Illustration by Bloomberg View
Illustration by Bloomberg View

Politically, the great contraception debate appears to have been a wash.

Republicans saw their message on religious liberty enveloped by the crude misogyny of radio host Rush Limbaugh. Democrats, anticipating a polling boost from outraged female voters, appear to have experienced nothing of the sort. Instead, in a Bloomberg News poll, three-quarters of respondents, including the majority of women, said the issue has no place in the debate.

Politics, however, is not all there is to political debates, even in Washington. The proximate cause of the drama was the Obama administration’s recent decision to require health insurers to provide free access to contraception for employees of religiously affiliated institutions, such as hospitals and colleges, that oppose contraception.

That move was itself a retreat -- an appropriate one -- from the administration’s initial position, which would have required religious institutions themselves to ensure access to birth control services and supplies. The distinction is subtle, but it was enough to soothe the concerns of many Catholic social organizations, if not the U.S. Conference of Catholic Bishops.

The Catholic Church, of course, has every right to oppose contraception and insist that its followers do likewise (although, according to polls, most U.S. Catholics don’t). But on both health and economic grounds, the federal government’s stake in the issue is considerable.

Using family planning to space out births improves both maternal and child health, including a reduction in low-birth-weight infants. It reduces unintended pregnancies, which are concentrated among teens, the poor and the unmarried. The children of such pregnancies have lower educational attainment and are less likely to graduate from college. They also have lower levels of labor-force participation and are more likely to be unmarried themselves.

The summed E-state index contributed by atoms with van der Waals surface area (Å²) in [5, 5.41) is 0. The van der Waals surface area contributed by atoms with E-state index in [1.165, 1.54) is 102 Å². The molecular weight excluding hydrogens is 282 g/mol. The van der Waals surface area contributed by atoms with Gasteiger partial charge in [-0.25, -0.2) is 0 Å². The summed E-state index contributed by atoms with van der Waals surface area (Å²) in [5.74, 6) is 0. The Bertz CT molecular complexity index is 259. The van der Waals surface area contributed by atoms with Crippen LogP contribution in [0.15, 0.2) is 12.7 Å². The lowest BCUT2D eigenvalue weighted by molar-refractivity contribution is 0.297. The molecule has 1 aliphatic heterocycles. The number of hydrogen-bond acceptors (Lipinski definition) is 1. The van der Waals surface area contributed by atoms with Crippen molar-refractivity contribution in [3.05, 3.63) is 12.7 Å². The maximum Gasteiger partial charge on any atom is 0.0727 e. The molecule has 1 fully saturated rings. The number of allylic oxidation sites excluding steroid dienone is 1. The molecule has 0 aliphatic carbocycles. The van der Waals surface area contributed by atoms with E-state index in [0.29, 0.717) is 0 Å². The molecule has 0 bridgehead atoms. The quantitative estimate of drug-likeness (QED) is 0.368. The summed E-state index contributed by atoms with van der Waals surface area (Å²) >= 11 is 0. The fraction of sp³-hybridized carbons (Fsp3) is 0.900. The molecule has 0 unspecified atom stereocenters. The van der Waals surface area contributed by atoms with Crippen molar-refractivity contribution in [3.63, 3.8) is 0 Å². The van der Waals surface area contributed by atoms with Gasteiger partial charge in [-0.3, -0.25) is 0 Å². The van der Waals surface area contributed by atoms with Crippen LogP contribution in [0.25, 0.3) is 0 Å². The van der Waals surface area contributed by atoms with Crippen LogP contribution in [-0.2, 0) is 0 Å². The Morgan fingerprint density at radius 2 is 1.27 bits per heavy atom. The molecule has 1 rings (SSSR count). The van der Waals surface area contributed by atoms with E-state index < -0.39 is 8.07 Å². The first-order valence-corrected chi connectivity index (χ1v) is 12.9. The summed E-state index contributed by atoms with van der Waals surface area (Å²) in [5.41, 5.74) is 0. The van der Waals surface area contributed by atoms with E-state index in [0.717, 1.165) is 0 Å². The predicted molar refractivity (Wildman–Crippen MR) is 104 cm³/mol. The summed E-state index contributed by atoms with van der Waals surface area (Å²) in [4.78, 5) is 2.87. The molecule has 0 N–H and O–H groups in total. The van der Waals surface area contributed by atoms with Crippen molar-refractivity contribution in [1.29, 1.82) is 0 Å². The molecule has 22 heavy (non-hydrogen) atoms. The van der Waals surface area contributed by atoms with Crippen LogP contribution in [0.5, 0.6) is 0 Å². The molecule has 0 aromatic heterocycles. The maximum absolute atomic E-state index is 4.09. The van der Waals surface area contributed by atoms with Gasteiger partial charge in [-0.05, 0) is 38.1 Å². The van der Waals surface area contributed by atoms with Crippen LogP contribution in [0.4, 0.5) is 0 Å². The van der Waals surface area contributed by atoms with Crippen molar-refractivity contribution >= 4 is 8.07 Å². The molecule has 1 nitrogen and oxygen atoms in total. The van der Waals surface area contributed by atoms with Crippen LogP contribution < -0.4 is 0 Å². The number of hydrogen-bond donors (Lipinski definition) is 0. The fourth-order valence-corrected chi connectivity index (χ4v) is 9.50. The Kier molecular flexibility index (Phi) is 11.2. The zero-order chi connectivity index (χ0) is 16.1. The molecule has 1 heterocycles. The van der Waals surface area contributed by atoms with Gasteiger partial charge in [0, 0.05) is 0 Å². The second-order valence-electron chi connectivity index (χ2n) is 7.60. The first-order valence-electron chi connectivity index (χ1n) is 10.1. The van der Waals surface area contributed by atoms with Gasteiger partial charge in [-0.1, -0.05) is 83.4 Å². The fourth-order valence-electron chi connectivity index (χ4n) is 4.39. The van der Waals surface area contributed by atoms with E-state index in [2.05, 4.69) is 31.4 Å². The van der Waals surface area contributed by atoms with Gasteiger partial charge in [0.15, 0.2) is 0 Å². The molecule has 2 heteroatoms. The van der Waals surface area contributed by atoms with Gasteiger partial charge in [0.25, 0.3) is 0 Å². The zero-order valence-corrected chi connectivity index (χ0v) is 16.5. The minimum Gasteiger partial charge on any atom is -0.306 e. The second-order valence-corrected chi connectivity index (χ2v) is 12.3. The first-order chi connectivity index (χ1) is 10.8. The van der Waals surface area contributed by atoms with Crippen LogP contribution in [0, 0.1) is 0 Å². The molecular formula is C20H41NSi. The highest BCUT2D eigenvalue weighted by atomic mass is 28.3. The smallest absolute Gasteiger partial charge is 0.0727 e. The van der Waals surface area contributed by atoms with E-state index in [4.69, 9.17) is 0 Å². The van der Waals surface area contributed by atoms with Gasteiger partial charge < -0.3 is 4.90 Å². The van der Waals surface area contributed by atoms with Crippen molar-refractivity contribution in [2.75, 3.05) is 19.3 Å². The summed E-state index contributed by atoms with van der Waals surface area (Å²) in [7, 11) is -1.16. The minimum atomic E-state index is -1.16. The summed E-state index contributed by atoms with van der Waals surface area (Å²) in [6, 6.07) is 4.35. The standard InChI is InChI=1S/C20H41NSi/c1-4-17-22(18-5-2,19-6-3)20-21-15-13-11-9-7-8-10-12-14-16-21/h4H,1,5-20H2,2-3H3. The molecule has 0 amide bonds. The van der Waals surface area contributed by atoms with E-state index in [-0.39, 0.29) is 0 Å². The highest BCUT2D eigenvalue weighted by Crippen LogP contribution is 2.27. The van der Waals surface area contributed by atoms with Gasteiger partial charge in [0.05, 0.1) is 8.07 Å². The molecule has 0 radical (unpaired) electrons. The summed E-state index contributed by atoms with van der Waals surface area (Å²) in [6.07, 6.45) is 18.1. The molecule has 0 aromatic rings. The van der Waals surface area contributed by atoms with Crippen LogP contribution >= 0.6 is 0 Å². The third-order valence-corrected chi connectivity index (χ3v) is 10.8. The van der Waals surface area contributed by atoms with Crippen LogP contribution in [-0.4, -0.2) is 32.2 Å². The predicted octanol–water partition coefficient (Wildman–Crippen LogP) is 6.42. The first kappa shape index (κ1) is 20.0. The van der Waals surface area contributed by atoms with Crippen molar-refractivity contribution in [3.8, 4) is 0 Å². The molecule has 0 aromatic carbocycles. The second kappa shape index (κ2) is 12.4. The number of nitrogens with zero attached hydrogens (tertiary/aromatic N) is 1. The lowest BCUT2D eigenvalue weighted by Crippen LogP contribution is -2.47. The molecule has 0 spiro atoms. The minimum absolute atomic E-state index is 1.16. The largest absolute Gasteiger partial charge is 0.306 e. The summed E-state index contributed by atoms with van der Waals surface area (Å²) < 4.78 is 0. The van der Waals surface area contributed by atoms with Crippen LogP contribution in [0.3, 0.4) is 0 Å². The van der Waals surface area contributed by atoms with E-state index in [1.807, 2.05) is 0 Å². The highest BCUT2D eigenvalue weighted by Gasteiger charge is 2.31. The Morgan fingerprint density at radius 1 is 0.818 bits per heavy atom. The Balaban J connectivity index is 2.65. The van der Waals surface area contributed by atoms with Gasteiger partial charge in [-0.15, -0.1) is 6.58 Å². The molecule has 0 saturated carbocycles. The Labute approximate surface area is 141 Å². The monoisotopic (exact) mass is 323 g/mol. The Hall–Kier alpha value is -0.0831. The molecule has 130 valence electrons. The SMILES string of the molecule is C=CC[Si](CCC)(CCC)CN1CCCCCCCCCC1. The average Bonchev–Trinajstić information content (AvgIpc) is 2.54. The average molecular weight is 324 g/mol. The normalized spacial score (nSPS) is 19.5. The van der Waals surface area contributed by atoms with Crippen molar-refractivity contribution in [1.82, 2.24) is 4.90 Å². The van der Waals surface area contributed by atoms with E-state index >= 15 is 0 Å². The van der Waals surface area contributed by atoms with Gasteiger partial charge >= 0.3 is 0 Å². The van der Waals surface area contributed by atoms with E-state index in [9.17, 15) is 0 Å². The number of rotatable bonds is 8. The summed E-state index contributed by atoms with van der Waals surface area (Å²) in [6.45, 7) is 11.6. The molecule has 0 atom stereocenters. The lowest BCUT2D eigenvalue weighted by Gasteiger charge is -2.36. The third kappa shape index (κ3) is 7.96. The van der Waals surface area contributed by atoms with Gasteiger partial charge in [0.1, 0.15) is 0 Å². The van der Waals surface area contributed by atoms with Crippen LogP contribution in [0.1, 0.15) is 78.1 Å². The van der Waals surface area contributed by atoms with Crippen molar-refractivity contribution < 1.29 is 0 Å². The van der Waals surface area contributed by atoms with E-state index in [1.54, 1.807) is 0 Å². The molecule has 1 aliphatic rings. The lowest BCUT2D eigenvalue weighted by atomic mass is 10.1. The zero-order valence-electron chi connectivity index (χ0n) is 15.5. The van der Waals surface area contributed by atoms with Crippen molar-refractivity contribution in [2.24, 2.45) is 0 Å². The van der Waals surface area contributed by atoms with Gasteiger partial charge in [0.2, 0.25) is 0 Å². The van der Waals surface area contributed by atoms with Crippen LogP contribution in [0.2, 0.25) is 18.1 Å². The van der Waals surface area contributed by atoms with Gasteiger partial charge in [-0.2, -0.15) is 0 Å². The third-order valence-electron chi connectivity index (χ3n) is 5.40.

The Brookings Institution estimates that taxpayers spend $12 billion annually on medical care for women with unintended pregnancies and their infants, and that expanding subsidies for family planning would save more than $4 for every $1 spent. Yet the economic impact of contraception is probably far broader than government expenditures.

In their 2002 study of the influence of oral contraceptives on women’s careers and marriages, economists Claudia Goldin and Lawrence F. Katz wrote that the advent of the pill in the 1960s made it easier for women to delay marriage, extend their educations and invest in careers. By “indirectly lowering the cost of career investment,” the pill helped start four decades of increased labor-force participation by women and a drastic narrowing of the gender gap in pay.

Contraception provides powerful benefits in another realm, one that we’d expect to be especially attractive to social conservatives. According to the Guttmacher Institute, more than 40 percent of unintended pregnancies are aborted. Although Americans differ in their opinions about the morality of abortion, there is broad consensus that fewer abortions are preferable to more. Abortion rates in Central Asia and Eastern Europe declined in the 1990s as the use of modern contraceptives increased. In the U.S., contraception use among teens is credited with a recent decline in teen pregnancy.

Unfortunately, conservatives in several states have seized the opportunity to inflame the controversy. The Arizona Senate is considering a bill, already passed by the state House, to give businesses the option to exclude contraceptives from health insurance coverage. In Texas, state legislators have joined Governor Rick Perry in working to defund and delegitimize family planning clinics associated with Planned Parenthood.

The federal government is right to encourage access to contraception. No church is required to dispense it; no congregant is required to use it simply because health insurance policies cover it. (The majority of private insurers covered birth control services and supplies before the Obama administration’s decision.) At this point contraception’s role in American culture and public health is firmly established. Why turn it into a political pill?

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